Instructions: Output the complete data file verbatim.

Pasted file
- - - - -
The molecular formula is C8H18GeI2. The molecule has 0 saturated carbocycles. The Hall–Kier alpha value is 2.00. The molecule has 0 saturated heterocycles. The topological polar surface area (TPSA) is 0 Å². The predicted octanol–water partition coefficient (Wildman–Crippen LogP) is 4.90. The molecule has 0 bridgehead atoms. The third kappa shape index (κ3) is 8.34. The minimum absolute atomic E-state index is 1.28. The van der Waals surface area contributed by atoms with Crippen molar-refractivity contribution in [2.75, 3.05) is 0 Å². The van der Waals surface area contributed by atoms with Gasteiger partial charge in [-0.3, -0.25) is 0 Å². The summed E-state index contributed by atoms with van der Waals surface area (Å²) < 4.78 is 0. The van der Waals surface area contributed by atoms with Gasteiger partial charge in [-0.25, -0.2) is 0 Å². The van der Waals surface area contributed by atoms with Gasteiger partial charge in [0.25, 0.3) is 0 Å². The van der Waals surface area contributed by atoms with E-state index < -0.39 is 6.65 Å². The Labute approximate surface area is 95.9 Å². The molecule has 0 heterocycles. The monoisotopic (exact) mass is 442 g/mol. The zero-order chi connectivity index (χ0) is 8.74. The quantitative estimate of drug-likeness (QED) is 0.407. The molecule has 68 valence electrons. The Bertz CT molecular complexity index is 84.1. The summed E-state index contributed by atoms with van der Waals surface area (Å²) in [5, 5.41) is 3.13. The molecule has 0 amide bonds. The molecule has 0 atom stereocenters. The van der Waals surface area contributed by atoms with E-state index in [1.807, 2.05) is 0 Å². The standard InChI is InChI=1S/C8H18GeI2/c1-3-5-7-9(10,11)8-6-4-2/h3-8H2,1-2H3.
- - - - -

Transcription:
The molecular formula is C8H18GeI2. The molecule has 0 saturated carbocycles. The Hall–Kier alpha value is 2.00. The molecule has 0 saturated heterocycles. The topological polar surface area (TPSA) is 0 Å². The predicted octanol–water partition coefficient (Wildman–Crippen LogP) is 4.90. The molecule has 0 bridgehead atoms. The third kappa shape index (κ3) is 8.34. The minimum absolute atomic E-state index is 1.28. The van der Waals surface area contributed by atoms with Crippen molar-refractivity contribution in [2.75, 3.05) is 0 Å². The van der Waals surface area contributed by atoms with Gasteiger partial charge in [-0.3, -0.25) is 0 Å². The summed E-state index contributed by atoms with van der Waals surface area (Å²) < 4.78 is 0. The van der Waals surface area contributed by atoms with Gasteiger partial charge in [-0.25, -0.2) is 0 Å². The van der Waals surface area contributed by atoms with Gasteiger partial charge in [0.25, 0.3) is 0 Å². The van der Waals surface area contributed by atoms with E-state index < -0.39 is 6.65 Å². The Labute approximate surface area is 95.9 Å². The molecule has 0 heterocycles. The monoisotopic (exact) mass is 442 g/mol. The zero-order chi connectivity index (χ0) is 8.74. The quantitative estimate of drug-likeness (QED) is 0.407. The molecule has 68 valence electrons. The Bertz CT molecular complexity index is 84.1. The summed E-state index contributed by atoms with van der Waals surface area (Å²) in [5, 5.41) is 3.13. The molecule has 0 amide bonds. The molecule has 0 atom stereocenters. The van der Waals surface area contributed by atoms with E-state index in [1.807, 2.05) is 0 Å². The standard InChI is InChI=1S/C8H18GeI2/c1-3-5-7-9(10,11)8-6-4-2/h3-8H2,1-2H3.